supporting actress (Hussey), best director (Cukor), best picture, best
adapted screenplay (Donald Ogden Stewart), and best actor (James Stewart),
winning in the latter two categories. James Stewart later remarked that
his Oscar win was "
deferred payment for my work on Mr.
Smith Goes to Washington." Donald Ogden Stewart was not so
modest. When he was handed the award he declared, "I have no one
to thank but myself." However, years later in his autobiography,
he wrote that the original play was so perfect that adapting it was
the easiest job he ever had to do in Hollywood.
Hepburns gamble had paid off. Almost overnight she was back on
top of the Hollywood hierarchy, a position she would occupy for the
remainder of her career. Her next movie, Woman of The Year (1942)
marked the first of nine screen pairings with Spencer Tracy and the
beginning of a romance that would last until his death in 1967.
Often shown on television, The Philadelphia Story has remained
popular over the years. In 1995 the film was deemed "culturally
significant" by the Library of Congress and selected for preservation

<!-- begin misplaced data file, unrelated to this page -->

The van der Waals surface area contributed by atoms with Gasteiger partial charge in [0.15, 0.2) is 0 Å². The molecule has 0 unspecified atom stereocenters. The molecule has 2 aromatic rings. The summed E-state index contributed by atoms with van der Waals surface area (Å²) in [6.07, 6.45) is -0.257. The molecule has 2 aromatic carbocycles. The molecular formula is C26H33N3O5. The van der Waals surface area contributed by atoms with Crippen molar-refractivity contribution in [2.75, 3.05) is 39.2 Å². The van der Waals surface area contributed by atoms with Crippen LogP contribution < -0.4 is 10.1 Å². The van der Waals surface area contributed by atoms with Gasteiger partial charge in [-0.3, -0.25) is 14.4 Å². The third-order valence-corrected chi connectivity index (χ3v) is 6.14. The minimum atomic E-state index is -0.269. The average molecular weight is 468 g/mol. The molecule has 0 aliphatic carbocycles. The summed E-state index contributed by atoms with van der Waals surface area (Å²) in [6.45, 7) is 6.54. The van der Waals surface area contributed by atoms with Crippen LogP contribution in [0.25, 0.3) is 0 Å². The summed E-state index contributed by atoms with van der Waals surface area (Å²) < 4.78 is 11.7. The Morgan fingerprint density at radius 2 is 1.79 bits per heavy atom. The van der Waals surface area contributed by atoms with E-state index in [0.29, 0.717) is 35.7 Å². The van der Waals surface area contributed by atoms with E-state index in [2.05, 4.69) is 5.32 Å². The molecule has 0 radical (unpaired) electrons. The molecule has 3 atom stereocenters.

in the U. S. National Film Registry.
For the next six decades Kate Hepburn reigned as a beloved movie star,
achieving the status of American cultural icon. Today she is remembered
for her independence, her outspokenness, and her refusal to sugarcoat
her personality at a time when this was expected of movie stars. Later
in life, she downplayed her iconic status, stating, "People have
grown fond of me, like an old building." Perhaps, but if not for
the success of The Philadelphia Story nearly 70 years ago, she might
be little more than a Hollywood footnote today.
© Richard Neal
richardneal91 at hotmail.com
Richard is an emerging writer living in Vancouver, Canada. I also write
travel articles and short fiction and published on www.travelthruhistory.com.